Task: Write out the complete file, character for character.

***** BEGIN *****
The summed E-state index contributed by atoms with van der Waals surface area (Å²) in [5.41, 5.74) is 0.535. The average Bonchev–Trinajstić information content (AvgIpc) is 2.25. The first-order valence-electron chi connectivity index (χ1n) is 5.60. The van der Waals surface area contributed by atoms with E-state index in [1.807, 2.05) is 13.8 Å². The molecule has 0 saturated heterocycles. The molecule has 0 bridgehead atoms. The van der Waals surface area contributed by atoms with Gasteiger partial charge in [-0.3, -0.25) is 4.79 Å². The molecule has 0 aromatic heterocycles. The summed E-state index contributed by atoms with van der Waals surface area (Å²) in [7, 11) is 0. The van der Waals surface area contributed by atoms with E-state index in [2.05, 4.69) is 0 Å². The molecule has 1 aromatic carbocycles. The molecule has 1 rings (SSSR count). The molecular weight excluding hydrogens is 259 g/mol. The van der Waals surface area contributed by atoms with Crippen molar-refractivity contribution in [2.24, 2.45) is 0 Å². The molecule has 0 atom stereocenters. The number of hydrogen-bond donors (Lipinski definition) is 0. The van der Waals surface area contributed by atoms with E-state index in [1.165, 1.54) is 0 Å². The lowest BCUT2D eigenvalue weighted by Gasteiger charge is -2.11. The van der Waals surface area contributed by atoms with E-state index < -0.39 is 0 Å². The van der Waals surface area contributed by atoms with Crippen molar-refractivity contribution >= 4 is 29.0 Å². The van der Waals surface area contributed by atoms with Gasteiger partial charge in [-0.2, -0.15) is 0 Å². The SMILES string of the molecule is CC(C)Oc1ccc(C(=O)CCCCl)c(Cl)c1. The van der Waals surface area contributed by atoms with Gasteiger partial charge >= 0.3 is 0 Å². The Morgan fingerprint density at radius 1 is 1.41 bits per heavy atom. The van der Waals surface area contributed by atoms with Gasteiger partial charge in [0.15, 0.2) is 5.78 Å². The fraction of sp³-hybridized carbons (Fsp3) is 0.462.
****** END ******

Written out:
The summed E-state index contributed by atoms with van der Waals surface area (Å²) in [5.41, 5.74) is 0.535. The average Bonchev–Trinajstić information content (AvgIpc) is 2.25. The first-order valence-electron chi connectivity index (χ1n) is 5.60. The van der Waals surface area contributed by atoms with E-state index in [1.807, 2.05) is 13.8 Å². The molecule has 0 saturated heterocycles. The molecule has 0 bridgehead atoms. The van der Waals surface area contributed by atoms with Gasteiger partial charge in [-0.3, -0.25) is 4.79 Å². The molecule has 0 aromatic heterocycles. The summed E-state index contributed by atoms with van der Waals surface area (Å²) in [7, 11) is 0. The van der Waals surface area contributed by atoms with E-state index in [2.05, 4.69) is 0 Å². The molecule has 1 aromatic carbocycles. The molecule has 1 rings (SSSR count). The molecular weight excluding hydrogens is 259 g/mol. The van der Waals surface area contributed by atoms with Crippen molar-refractivity contribution in [2.24, 2.45) is 0 Å². The molecule has 0 atom stereocenters. The number of hydrogen-bond donors (Lipinski definition) is 0. The van der Waals surface area contributed by atoms with E-state index in [1.165, 1.54) is 0 Å². The lowest BCUT2D eigenvalue weighted by Gasteiger charge is -2.11. The van der Waals surface area contributed by atoms with E-state index < -0.39 is 0 Å². The van der Waals surface area contributed by atoms with Crippen molar-refractivity contribution >= 4 is 29.0 Å². The van der Waals surface area contributed by atoms with Gasteiger partial charge in [-0.2, -0.15) is 0 Å². The SMILES string of the molecule is CC(C)Oc1ccc(C(=O)CCCCl)c(Cl)c1. The van der Waals surface area contributed by atoms with Gasteiger partial charge >= 0.3 is 0 Å². The Morgan fingerprint density at radius 1 is 1.41 bits per heavy atom. The van der Waals surface area contributed by atoms with Gasteiger partial charge in [0.15, 0.2) is 5.78 Å². The fraction of sp³-hybridized carbons (Fsp3) is 0.462.